Under those laws, the Energy Department is required to review and decide whether to issue a proposed energy efficiency standard every six years, with a final rule due every eight years. The laws have since been updated under President George H.W. Bush in 1992 and President George W. Bush in 2005 and 2007 to apply efficiency standards to more products.

So based on past Republican support, a new Republican-controlled White House and Congress could lead to some continued support for energy efficiency standards. Rick Perry, whom Trump has tapped to be energy secretary, has supported water energy conservation standards in the past under a package he signed into law in 2009 as governor or Texas, deLaski said.

Urbanek said she hopes the Trump administration would continue the standards work because besides saving money, they create good-paying jobs.

“We think that these standards are common sense because they are so good to consumers and so good for the environment and the economy too. They create jobs that support American manufacturers who are already being innovative. So we think that this is a win-win for everybody involved,” she said.

Advocating For Changes to Statute

The Association of Home Appliance Manufacturers and the Air-Conditioning, Heating and Refrigeration Institute, which each represent appliance manufacturers, are both pushing for Congress to introduce legislation next year that would change the Energy Policy and Conservation Act of 1975.

The associations are calling for changes including giving the agency flexibility to put a product into a category which has a less restrictive standard.They also advocate requiring DOE to consider the cumulative impact of regulations, transparency around the government models on which standards are based, and mandatory public input prior to proposals being issued.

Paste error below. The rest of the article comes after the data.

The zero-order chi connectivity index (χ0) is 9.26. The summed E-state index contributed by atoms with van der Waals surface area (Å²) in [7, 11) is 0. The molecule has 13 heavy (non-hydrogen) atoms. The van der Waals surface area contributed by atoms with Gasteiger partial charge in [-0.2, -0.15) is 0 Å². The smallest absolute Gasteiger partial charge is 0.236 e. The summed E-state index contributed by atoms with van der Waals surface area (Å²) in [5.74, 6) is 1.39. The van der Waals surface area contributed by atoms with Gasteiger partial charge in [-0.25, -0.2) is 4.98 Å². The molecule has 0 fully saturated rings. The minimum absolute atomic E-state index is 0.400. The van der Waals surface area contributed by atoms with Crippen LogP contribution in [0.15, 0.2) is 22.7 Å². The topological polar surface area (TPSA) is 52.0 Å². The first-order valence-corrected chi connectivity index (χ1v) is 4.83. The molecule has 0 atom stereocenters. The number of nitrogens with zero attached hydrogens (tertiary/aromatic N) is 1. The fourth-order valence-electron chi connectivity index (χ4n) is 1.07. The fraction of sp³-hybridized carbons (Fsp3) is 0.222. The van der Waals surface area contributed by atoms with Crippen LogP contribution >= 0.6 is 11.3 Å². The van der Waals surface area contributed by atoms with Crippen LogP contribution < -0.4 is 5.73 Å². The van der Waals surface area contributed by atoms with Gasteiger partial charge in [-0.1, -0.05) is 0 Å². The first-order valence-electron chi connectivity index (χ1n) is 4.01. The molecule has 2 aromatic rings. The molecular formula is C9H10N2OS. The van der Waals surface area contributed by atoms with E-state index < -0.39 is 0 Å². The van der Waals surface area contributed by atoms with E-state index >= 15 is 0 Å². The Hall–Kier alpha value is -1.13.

Standards in Jeopardy

There are provisions in the existing statutes that allow the Energy Department to make standards for products not specifically stipulated in the the law, but that can be issued on a discretionary basis.

Two such first-time energy efficiency standards issued by the Energy Department during the Obama administration are for portable air conditioners, which was just finalized, and commercial fans and blowers, which is still in the early rulemaking process.

Since these two standards won’t be finalized under the Obama administration, the Trump administration may not have an incentive to pursue them since they are discretionary and not required under the statute, deLaski said.

To contact the reporter on this story: Rebecca Kern in Washington at rKern@bna.com

To contact the editor responsible for this story: Larry Pearl at lpearl@bna.com